Compared to the dynamic gameplay, Wreckfest's user experience is a bit frustrating. The UI is surprisingly bland for such a technically impressive game, with static menus and a heavy rock soundtrack that's obnoxious enough to warrant immediately turning the music off. With that out of the way, you can more fully appreciate the game's excellent sound effects. Throaty engines belch and roar loudly--except for the lawnmower, which sounds like thousands of angry mosquitos--and crash sounds are impactful and bone-crunching. Equally as good are the game's visuals. The cars themselves, while all old, banged-up muscle cars, look suitably mean and ready for thrashing. Debris stays on the track over the course of a race, as do the littered remains of cars that don't make the distance. Heat races show off the course at different times of day, with the later heats often taking place as the sun starts to set and rays of sunlight pour through the gaps in the grandstands and trees. Replays give you the chance to relive your best moments, although the lack of a rewind function makes it a pain to focus in on specifics, forcing you to restart the replay from the beginning.

It's rare when a racing game manages to modernize and reinvigorate an old formula with spectacular confidence, but Wreckfest does just that. Minor issues with menus and its soundtrack aside, it wows with a gorgeous look and wonderful driving feel, along with a damage system that satisfies in the most brutal of fashions. With its array of different cars, tracks, and event types, Wreckfest is a brilliantly fun and frenetic racing game that can be thoroughly enjoyed by anyone, not just racing game fans.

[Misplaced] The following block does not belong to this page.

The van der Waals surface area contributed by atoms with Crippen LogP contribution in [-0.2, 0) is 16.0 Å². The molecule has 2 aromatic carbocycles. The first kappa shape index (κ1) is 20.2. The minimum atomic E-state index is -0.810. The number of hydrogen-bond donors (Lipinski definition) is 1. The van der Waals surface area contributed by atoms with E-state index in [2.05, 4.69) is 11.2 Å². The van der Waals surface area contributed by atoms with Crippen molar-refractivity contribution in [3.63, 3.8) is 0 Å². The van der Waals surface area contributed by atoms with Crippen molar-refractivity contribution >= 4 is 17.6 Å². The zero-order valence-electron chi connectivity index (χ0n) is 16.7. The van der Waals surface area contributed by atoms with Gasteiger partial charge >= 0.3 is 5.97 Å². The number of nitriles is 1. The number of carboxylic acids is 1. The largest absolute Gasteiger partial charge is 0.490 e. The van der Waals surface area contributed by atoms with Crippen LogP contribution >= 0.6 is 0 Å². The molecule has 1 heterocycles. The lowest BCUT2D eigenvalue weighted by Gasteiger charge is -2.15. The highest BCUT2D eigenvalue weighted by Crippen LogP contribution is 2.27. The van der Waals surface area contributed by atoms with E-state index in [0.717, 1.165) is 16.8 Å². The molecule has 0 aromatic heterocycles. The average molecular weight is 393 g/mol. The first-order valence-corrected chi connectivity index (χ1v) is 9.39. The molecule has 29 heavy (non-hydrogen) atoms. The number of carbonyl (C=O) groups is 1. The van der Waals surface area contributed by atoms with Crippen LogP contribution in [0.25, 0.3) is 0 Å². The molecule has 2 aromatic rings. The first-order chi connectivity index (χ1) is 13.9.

James Swinbanks on Google+
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The Good
Wide variety of cars and tracks, each with different look and feel
Crash physics and damage are spectacular
Superb, sophisticated driving feel with both a gamepad and racing wheel
Race rewards are both plentiful and meaningful
Aggressive AI are a rewarding challenge to overcome
The Bad
Bland UI that belies its overall technical charm
Abysmal soundtrack
9
Superb
About GameSpot's Reviews

About the Author

James Swinbanks rolled his car 37 times and played 15 hours of Wreckfest for the purposes of this review, using a copy purchased during early access.

Wreckfest More Info

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  • First Released Dec 31, 2014
    released
    • PC
    • PlayStation 4
    • Xbox One
    Wreckfest is a demolition derby themed racing game with soft-body damage modeling, sophisticated driving dynamics and in-depth vehicle upgrading, featuring both demolition derbies and more traditional track races. It’s all about fun, breakneck racing and over-the-top crashes.
    8.1
    Average Rating16 Rating(s)
    Please Sign In to rate Wreckfest
    Developed by:
    Bugbear
    Published by:
    THQ Nordic, Bugbear
    Genre(s):
    Driving/Racing, Arcade
    Not yet assigned a final ESRB rating.
    Rating Pending
    Not yet assigned a final ESRB rating.